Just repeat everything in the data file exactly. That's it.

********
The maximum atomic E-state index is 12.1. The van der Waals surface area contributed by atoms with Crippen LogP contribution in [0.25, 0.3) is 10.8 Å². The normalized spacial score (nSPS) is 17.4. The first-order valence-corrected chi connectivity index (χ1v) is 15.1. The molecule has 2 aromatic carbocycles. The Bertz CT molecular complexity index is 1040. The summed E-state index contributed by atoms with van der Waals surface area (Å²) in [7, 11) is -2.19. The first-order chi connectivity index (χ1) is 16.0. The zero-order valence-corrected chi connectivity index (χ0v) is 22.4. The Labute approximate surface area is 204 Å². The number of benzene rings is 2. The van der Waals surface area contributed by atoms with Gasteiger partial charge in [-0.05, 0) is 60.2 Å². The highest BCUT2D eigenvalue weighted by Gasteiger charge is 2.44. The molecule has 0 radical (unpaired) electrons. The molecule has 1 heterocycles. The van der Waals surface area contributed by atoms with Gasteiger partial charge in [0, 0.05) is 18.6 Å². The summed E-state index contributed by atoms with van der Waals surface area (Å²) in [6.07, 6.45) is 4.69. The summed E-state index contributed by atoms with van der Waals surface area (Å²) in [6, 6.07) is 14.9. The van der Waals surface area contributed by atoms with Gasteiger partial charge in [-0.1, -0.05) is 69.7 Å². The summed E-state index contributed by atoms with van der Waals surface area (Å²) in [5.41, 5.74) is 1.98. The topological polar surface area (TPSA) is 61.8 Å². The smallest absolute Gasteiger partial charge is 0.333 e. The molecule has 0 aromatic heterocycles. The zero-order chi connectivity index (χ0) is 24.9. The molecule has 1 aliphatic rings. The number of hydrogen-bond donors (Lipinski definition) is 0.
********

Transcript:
The maximum atomic E-state index is 12.1. The van der Waals surface area contributed by atoms with Crippen LogP contribution in [0.25, 0.3) is 10.8 Å². The normalized spacial score (nSPS) is 17.4. The first-order valence-corrected chi connectivity index (χ1v) is 15.1. The molecule has 2 aromatic carbocycles. The Bertz CT molecular complexity index is 1040. The summed E-state index contributed by atoms with van der Waals surface area (Å²) in [7, 11) is -2.19. The first-order chi connectivity index (χ1) is 16.0. The zero-order valence-corrected chi connectivity index (χ0v) is 22.4. The Labute approximate surface area is 204 Å². The number of benzene rings is 2. The van der Waals surface area contributed by atoms with Gasteiger partial charge in [-0.05, 0) is 60.2 Å². The highest BCUT2D eigenvalue weighted by Gasteiger charge is 2.44. The molecule has 0 radical (unpaired) electrons. The molecule has 1 heterocycles. The van der Waals surface area contributed by atoms with Gasteiger partial charge in [0, 0.05) is 18.6 Å². The summed E-state index contributed by atoms with van der Waals surface area (Å²) in [6.07, 6.45) is 4.69. The summed E-state index contributed by atoms with van der Waals surface area (Å²) in [6, 6.07) is 14.9. The van der Waals surface area contributed by atoms with Gasteiger partial charge in [-0.1, -0.05) is 69.7 Å². The summed E-state index contributed by atoms with van der Waals surface area (Å²) in [5.41, 5.74) is 1.98. The topological polar surface area (TPSA) is 61.8 Å². The smallest absolute Gasteiger partial charge is 0.333 e. The molecule has 0 aromatic heterocycles. The zero-order chi connectivity index (χ0) is 24.9. The molecule has 1 aliphatic rings. The number of hydrogen-bond donors (Lipinski definition) is 0.